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From Securities Regulation Daily, July 18, 2014

Stanford Ponzi scheme victims out of luck despite SEC’s efforts

By Anne Sherry, J.D.

Purchasers of CDs issued by Allen Stanford’s Antiguan bank have been disenfranchised by a D.C. Circuit ruling that the Securities Investor Protection Corporation (SIPC) cannot be compelled to liquidate the Stanford broker-dealer through which the CD investments were made. The SEC had sued to compel liquidation, but the court determined that the CD investors were not the broker-dealer’s “customers” under the Securities Investor Protection Act (Act) (SEC v. SIPC, July 18, 2014, Srinivasan, S.).

SEC-SIPC dispute. Five years ago, the SEC urged SIPC to liquidate the broker-dealer, Stanford Group Company (SGC), but the corporation determined that the investors in the Antiguan CDs were not “customers” of SGC — a necessary predicate for liquidation. Two years after that, the SEC issued a formal analysis arguing that the separate existence of SGC and Stanford International Bank, Ltd. (SIBL) should be disregarded and that investors who purchased CDs through their brokerage accounts at SGC should be deemed to have deposited cash with SGC for purposes of coverage under the Act. SIPC again declined to initiate a liquidation proceeding, and the SEC sought an order from the district court compelling liquidation.

District court denial. The district court denied the SEC’s application on the merits, holding that because the CD investors never directly deposited funds or securities with SGC itself, they were not SGC “customers.” The court distinguished cases where brokers had misappropriated funds without completing the promised purchase; here, the CDs were purchased and did exist for the SGC clients.

Custody function. The appeals court, on de novo review, stressed that the Act protects the custody function of brokers and affords no protection against losses that do not result from a broker’s failure to perform its role as custodian — even in cases where the broker fraudulently induced the losing investment. The Act’s definition of “customer” as someone “who has a claim on account of securities received, acquired, or held by the debtor,” including a “person who deposited cash with the debtor for the purpose of purchasing securities,” embodies the concept that an investor has recourse to SIPC only if he had entrusted cash or securities to the broker-dealer. In this case, SGC never “received, acquired, or held” the CD investors’ cash or securities.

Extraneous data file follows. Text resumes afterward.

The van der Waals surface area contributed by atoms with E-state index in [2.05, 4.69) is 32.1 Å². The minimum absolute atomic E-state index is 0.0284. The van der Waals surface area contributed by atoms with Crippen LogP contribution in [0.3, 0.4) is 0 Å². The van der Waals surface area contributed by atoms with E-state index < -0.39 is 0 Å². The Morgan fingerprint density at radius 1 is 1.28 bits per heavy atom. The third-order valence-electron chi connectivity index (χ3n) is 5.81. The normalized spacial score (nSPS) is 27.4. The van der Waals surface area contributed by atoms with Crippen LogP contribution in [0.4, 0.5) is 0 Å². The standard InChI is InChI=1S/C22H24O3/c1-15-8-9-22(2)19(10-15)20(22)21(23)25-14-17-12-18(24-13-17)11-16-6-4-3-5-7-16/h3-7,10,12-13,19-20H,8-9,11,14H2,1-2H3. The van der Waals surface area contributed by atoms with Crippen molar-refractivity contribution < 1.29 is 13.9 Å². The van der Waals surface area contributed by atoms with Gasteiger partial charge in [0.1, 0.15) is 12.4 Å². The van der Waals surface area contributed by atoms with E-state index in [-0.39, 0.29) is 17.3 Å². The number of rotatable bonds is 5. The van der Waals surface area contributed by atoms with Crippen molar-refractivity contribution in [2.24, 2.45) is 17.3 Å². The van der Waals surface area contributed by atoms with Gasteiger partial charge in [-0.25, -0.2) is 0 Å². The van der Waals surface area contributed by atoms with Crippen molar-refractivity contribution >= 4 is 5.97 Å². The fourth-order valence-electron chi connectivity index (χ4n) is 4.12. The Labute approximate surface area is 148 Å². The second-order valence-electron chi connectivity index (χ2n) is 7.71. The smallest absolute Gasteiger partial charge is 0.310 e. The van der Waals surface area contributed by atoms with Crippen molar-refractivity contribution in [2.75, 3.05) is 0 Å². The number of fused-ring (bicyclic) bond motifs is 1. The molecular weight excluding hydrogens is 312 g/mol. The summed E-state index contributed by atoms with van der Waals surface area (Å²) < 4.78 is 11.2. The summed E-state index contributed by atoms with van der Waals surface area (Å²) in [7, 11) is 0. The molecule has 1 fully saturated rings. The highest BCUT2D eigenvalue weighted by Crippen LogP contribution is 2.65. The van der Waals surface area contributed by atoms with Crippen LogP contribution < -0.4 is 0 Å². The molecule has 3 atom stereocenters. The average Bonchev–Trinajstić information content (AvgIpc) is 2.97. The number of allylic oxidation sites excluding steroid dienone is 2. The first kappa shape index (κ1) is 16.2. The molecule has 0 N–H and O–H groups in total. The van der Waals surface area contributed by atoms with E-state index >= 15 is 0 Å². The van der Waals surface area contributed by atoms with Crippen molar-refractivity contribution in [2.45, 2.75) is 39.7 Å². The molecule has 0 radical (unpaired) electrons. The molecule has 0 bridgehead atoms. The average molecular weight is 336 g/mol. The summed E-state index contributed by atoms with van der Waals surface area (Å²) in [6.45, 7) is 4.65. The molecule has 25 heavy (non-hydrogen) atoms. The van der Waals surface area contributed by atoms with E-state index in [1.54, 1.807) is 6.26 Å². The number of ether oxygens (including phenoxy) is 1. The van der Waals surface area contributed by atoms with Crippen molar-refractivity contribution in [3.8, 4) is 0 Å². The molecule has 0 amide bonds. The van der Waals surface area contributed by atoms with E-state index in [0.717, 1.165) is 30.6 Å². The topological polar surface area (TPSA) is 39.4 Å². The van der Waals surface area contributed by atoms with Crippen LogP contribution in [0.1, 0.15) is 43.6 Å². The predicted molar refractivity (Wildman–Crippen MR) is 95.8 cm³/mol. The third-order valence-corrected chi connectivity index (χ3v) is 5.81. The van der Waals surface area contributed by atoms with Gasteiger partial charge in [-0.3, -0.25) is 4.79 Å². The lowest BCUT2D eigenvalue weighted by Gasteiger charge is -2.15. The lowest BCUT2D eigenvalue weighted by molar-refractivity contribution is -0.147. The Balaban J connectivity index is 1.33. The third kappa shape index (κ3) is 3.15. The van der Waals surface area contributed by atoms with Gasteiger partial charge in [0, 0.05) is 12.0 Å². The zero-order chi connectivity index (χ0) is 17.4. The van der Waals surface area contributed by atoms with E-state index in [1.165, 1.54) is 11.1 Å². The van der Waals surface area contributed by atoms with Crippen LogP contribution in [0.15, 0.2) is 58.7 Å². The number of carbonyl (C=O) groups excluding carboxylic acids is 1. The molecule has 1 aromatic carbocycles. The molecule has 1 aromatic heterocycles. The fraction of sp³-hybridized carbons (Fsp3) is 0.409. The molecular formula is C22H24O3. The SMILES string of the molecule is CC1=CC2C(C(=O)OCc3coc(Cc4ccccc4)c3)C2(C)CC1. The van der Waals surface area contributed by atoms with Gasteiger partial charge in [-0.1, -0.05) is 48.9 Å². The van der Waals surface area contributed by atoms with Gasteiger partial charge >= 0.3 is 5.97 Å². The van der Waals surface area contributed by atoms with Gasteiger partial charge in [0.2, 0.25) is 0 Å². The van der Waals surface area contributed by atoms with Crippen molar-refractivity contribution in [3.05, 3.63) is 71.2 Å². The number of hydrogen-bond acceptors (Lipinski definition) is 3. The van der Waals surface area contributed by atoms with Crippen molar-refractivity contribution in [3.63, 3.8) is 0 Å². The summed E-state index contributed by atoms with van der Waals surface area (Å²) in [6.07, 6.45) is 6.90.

Debtor-creditor relationship. The SEC reiterated its argument that SGC and SIBL should be treated as a combined entity via the bankruptcy-law doctrine of substantive consolidation because the companies were interconnected in furtherance of the Ponzi scheme. Even treating the entities as one, the D.C. Circuit held, the investors still would not qualify as “customers” of a SIPC-member firm. The Act excludes from the definition of “customer” anyone with a claim for cash or securities that is part of the capital of the debtor. As investors in, rather than through, SIBL, the CD buyers loaned funds that became part of SIBL’s capital, creating a debtor-creditor relationship rather than a fiduciary one.

SIPC statement. SIPC President Stephen Harbeck said of the decision, “We appreciate the considerable time and attention the Appeals Court gave to this case and to its decision that SIPC acted in this matter consistent with the Securities Investor Protection Act. I want to underscore that SIPC has the deepest sympathy for the victims of the Stanford Antigua bank fraud, which caused them significant harm. SIPC’s focus remains where it always has been: protecting customers against the loss of missing cash or securities in the custody of failing or insolvent SIPC member brokerage firms. We will continue to work within the mandate of the Securities Investor Protection Act to protect customers in the manner that always has been intended.”

The case is No. 12-5286.

Attorneys: John Wallace Avery for the SEC. Josephine Wang for the SIPC.

Companies: Securities Investor Protection Corp.

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